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eBay for Charity celebrates £50m milestone with celebrity auction bonanza #ebay50

By Dan Wilson August 23, 2013 - 6:43 am

eBay for Charity Big 50It seems like a lifetime ago since I was sat in meetings at eBay HQ in Richmond as part of the team that developed and launched eBay for Charity back in 2005/6. So it’s quite gratifying to discover that’s its been very successful in the intervening years and has raised a very creditable £50 million for more that 7000 British registered charity.

And eBay will be marking the milestone with a bit of a celebrity auction bonanza. It’s all on eBay here: www.ebay.co.uk/charity50. But what are the highlights?

50 celebrities from the world of music, fashion and sport, including One Direction, Henry Holland, Rafael Nadal and Paul McCartney have donated goodies that will sell for the charities of their choice. There’s also stuff from Harry Styles (Who? – Ed.), Hugh Bonneville, Clare Balding and Elton John.

  • northumbrian
    4 years ago

    when these people give what they cant afford to help others that’s when I will admire them

  • northumbrian
    4 years ago

    most high streets these days are charity organisation outlet villages,
    with a whos who of charity organisations. competing with normal retail business using low cost labour , plus tax rate and rent concessions ,
    we dont think this is a good thing at all for business on or off ebay

  • Claire
    4 years ago

    That’s an amazing achievement, well done eBay and thank you on behalf of all the charities you have helped :)

    We’re a charity operating on eBay and we’ve done amazingly well. Selling through eBay has enabled us to raise so many more funds to help our projects and the kids we support have benefited so much from this.

    We still pay our share of VAT, staff salaries, storage costs etc.

    THANKS EBAY!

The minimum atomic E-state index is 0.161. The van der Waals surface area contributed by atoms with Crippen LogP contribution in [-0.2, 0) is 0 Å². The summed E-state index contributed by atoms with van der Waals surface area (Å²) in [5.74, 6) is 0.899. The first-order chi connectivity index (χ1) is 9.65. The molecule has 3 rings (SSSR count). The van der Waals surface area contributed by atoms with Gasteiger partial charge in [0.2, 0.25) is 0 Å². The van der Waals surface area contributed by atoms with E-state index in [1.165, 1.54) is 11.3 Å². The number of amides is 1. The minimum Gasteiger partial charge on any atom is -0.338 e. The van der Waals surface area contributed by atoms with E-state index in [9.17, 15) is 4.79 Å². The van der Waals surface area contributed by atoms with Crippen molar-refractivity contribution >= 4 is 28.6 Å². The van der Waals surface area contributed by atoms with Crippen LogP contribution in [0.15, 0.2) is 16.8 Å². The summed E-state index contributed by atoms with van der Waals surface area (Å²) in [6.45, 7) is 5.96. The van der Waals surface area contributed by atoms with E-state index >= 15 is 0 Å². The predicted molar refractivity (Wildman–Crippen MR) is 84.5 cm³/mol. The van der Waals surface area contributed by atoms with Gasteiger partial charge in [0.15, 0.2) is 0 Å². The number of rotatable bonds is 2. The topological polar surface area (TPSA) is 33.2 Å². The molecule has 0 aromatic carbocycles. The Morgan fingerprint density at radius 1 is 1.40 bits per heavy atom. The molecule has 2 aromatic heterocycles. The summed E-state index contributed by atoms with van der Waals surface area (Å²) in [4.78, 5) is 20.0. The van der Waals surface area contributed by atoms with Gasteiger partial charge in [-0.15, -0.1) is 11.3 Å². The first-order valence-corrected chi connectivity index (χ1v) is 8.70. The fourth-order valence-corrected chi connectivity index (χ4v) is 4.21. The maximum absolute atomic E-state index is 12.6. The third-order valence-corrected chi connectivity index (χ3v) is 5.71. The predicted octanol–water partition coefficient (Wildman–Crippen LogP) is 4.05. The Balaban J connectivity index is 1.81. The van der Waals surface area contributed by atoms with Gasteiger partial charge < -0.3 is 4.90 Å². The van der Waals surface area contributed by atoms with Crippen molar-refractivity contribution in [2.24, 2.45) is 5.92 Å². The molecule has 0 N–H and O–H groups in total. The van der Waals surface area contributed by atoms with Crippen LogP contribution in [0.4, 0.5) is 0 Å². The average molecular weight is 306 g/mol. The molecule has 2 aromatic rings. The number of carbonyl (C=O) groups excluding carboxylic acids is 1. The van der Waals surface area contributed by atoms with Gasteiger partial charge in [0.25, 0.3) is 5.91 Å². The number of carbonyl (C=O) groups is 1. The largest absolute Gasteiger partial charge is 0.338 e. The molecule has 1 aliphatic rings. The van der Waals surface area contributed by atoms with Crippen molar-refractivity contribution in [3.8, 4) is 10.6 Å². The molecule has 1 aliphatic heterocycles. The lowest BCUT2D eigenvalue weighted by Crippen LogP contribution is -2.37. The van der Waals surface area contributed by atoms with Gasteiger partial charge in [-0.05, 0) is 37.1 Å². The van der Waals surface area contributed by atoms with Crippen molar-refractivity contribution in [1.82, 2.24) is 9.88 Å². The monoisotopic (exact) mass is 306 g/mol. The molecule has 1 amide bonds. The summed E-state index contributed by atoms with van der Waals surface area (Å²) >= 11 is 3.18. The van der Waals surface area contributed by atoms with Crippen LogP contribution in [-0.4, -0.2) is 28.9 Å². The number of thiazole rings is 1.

• Mike
    4 years ago

    I think it is very meritorious that eBay help support charities.

    I think Northumbrian isn’t very versed in rules of taxation of charities.

    Most charities are not tax exempt unless they are very small (earn less than £5,000 per year). Anything more than that then they are essentially a company that has to pay VAT and Corporation Tax like everyone else. Of course, you only pay CT on profits so unless the charity uses all that money for its charitable purposes then its not exactly tax free. Yes it is possible for them to have 100% reduction on business rates on the high street, but only on the first property with rateable values below ~£6,000.

    Its a good job that companies like eBay take their responsibility seriously too! Charities are having to find alternative means of raising revenue, given that the public have been tightening their belts year on year since 2008.

    • northumbrian
      4 years ago

      “they are essentially a company that has to pay VAT and Corporation Tax like everyone else. ”

      exactly many charities are a full blown business they should rely on donations and not operate as a business competing with others

    • Mike
      4 years ago

      Why?

      It is because you believe that only a small number of people deserve to be rich?

      Charities should be encouraged as they distribute wealth to others in need of charity, not just shareholders who by definition are wealthy people with expendable money in the first place.

    • northumbrian
      4 years ago

      “they distribute wealth to others in need of charity”

      there not doing a very good job of it then , I am still as poor as a church mouse,

    • northumbrian
      4 years ago

      “It is because you believe that only a small number of people deserve to be rich?”

      I believe those that work hard use their skills and enterprise should be rich ,and should help those who are less fortunate if they wish ,they should not have to compete against charity as a business

    • Martin
      4 years ago

      Rather odd definition of shareholders there Mike.

    • Jason
      4 years ago

      “shareholders who by definition are wealthy people with expendable money in the first place”

      Very wrong…

  • 4 years ago

    There are many types of Charity. northumbrian is only really describing one type. As an example the Charity that I Founded owned and restored and then operated for over 30 years a very historic piece of equipment. The Charity was rated as an Educational Charity. It was registered under the Charities Acts, Friendly & Provident Societies Acts and Companies Acts(because it operated the historic equipment)

    There are many Educational Charities that own and preserve important parts of our National Heritage and are Preserving them for Posterity. Our National Life would be very boring without the Preserved Railway Locomotives, Aircraft, Buildings etc that are Preserved by Educational Charities.

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